Without this category of gear, my base weight would be around 15.25 pounds (includes the heavy crampons). But… everyone has their luxury items and mine add 5+ pounds to the pack. Believe it or not, I’ve reduced the weight of my camera gear by at least three or four pounds in the last few years. I replaced my bulky Nikon DSLR with a slimmer Fuji mirrorless camera. I also replaced an aluminum tripod with a carbon fiber model, and now carry the camera in a cuben fiber chest pack instead of a heavier holster bag. The ability to take high-resolution photos in the backcountry is worth the weight to me.
[table id=6 /]
Base Weight Breakdown
A decomposition of the gear in my pack is included below. I haven’t included any items I wear or carry in my pockets (e.g., map, compass, knife).
[table id=7 /]
With 1 liter of water and 7 days of food, my calculations show the pack weight maxing out at 37.9 pounds. While that seems like a lot of weight, I’ve carried heavier packs without suffering too much. I’m sure the incredible scenery will keep my mind from dwelling on the pack weight too much.
When I return, I’ll have plenty of notes about which items worked well and which items did not. I’ve spent most of my camping trips this summer trying out the various pieces of new gear, but this two-week trip will push the gear more than any weekend trip can. Until then, happy trails!
S Sarkar 10 September, 2017
Thank you for the write up. I am particularly interested in your camera set up.
Did you recharge your Anker powerbank on the trail? How did you do that (it seems that you didn’t carry any solar charger)? How many times could you recharge a Fuji battery using your fully charged powerbank ?
Andrew Cox 10 September, 2017
I recharged the power bank in Mammoth Lakes (at a hotel) and at Muir Trail Ranch (in their power-strip bucket). I bought the Anker power bank specifically so I didn’t need a solar charger: the battery is much lighter per energy capacity (mAh).
I’m not sure exactly how many times I could recharge a Fuji battery. I usually let it drain down until 1 – 2 bars were visible on the battery indicator. I recharged it from this level to fully charged at least 5 times between MTR and Whitney, and there was still a ton of power (~50%) left in the battery.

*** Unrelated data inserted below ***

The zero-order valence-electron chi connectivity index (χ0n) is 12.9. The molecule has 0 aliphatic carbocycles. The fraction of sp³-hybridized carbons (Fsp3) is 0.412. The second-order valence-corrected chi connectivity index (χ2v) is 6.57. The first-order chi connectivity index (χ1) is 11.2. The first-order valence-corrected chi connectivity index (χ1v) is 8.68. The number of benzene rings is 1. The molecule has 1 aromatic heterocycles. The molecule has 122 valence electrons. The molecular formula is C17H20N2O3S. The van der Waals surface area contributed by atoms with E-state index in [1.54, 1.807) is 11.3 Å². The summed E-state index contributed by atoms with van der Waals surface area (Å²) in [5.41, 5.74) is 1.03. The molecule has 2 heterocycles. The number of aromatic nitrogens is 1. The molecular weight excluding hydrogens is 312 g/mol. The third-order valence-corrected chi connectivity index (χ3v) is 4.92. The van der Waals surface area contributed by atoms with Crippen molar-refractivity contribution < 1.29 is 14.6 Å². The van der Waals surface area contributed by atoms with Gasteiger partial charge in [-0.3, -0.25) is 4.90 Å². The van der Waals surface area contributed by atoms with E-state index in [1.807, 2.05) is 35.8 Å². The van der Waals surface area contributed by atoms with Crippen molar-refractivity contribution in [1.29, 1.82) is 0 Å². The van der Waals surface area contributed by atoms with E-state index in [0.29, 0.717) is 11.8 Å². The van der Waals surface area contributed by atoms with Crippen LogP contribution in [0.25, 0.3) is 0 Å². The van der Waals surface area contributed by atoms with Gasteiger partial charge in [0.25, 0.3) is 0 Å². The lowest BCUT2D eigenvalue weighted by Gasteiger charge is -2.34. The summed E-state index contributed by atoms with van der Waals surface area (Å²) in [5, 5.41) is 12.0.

Jim 11 April, 2018
Andrew, very much enjoyed your JMT blog and photos, wondering if you did trip again would you take the camera tripod? I’m preparing for JMT this summer, like you I have mirrorless kit and a 2# Sirui tripod. Have a semi ambitious itinerary and hard to not get caught up in ultralight fanaticism, however, my inclination is to pack it. Any thoughts or experiences on maximizing photo potential vs. weight savings greatly appreciated.
Andrew Cox 11 April, 2018 — Post Author
Thanks, Jim! The decision to bring or not to bring the tripod is something I still struggle with every trip. I have a few thoughts…
A tripod is absolutely required for long exposures (silky water, night sky, dawn/dusk), and for focus stacking. Tripods are useful, but not required, for bracketed shots, panoramas, and more “intentional” photography when you find a composition and wait for the light.
I hand-held almost all of my photos on the JMT. I didn’t want to stop and pull out the tripod while I was walking. But, I did pull it out in the mornings and evenings before/after I hiked my miles. I enjoyed spending a few hours on photography every day and it gave me something to do other than sit around camp by myself. Some of my favorite shots from the trip, those with the most dramatic lighting, benefited greatly from the use of a tripod. But I also have plenty of equally awesome shots that didn’t require a tripod.
At the end of the day, I usually just pack it. The extra two pounds have been worth it on some trips, and have been dead weight on others.